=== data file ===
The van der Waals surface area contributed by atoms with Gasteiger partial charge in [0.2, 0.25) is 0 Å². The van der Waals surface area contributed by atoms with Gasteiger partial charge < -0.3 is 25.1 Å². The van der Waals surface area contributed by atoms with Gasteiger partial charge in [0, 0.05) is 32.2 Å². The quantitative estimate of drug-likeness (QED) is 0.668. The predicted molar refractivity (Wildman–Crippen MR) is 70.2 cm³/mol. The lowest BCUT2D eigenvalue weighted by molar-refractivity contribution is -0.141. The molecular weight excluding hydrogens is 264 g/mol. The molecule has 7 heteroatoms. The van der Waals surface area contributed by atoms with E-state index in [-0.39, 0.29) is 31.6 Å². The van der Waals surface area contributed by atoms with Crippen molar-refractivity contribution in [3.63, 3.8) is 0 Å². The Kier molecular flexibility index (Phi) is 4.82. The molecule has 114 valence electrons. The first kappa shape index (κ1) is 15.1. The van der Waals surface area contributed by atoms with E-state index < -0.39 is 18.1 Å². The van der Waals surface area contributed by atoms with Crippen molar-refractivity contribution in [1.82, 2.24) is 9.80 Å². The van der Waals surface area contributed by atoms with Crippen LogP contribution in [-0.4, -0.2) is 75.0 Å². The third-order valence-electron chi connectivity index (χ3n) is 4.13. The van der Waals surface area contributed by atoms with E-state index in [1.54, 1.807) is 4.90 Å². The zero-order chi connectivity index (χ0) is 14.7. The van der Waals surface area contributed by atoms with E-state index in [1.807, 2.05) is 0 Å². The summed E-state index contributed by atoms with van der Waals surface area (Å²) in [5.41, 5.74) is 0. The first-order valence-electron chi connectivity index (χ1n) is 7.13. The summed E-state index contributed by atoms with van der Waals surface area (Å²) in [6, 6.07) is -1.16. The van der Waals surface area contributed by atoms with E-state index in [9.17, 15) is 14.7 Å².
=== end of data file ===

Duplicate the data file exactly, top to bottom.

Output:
The van der Waals surface area contributed by atoms with Gasteiger partial charge in [0.2, 0.25) is 0 Å². The van der Waals surface area contributed by atoms with Gasteiger partial charge < -0.3 is 25.1 Å². The van der Waals surface area contributed by atoms with Gasteiger partial charge in [0, 0.05) is 32.2 Å². The quantitative estimate of drug-likeness (QED) is 0.668. The predicted molar refractivity (Wildman–Crippen MR) is 70.2 cm³/mol. The lowest BCUT2D eigenvalue weighted by molar-refractivity contribution is -0.141. The molecular weight excluding hydrogens is 264 g/mol. The molecule has 7 heteroatoms. The van der Waals surface area contributed by atoms with E-state index in [-0.39, 0.29) is 31.6 Å². The van der Waals surface area contributed by atoms with Crippen molar-refractivity contribution in [3.63, 3.8) is 0 Å². The Kier molecular flexibility index (Phi) is 4.82. The molecule has 114 valence electrons. The first kappa shape index (κ1) is 15.1. The van der Waals surface area contributed by atoms with E-state index < -0.39 is 18.1 Å². The van der Waals surface area contributed by atoms with Crippen molar-refractivity contribution in [1.82, 2.24) is 9.80 Å². The van der Waals surface area contributed by atoms with Crippen LogP contribution in [-0.4, -0.2) is 75.0 Å². The third-order valence-electron chi connectivity index (χ3n) is 4.13. The van der Waals surface area contributed by atoms with E-state index in [1.54, 1.807) is 4.90 Å². The zero-order chi connectivity index (χ0) is 14.7. The van der Waals surface area contributed by atoms with E-state index in [1.807, 2.05) is 0 Å². The summed E-state index contributed by atoms with van der Waals surface area (Å²) in [5.41, 5.74) is 0. The first-order valence-electron chi connectivity index (χ1n) is 7.13. The summed E-state index contributed by atoms with van der Waals surface area (Å²) in [6, 6.07) is -1.16. The van der Waals surface area contributed by atoms with E-state index in [9.17, 15) is 14.7 Å².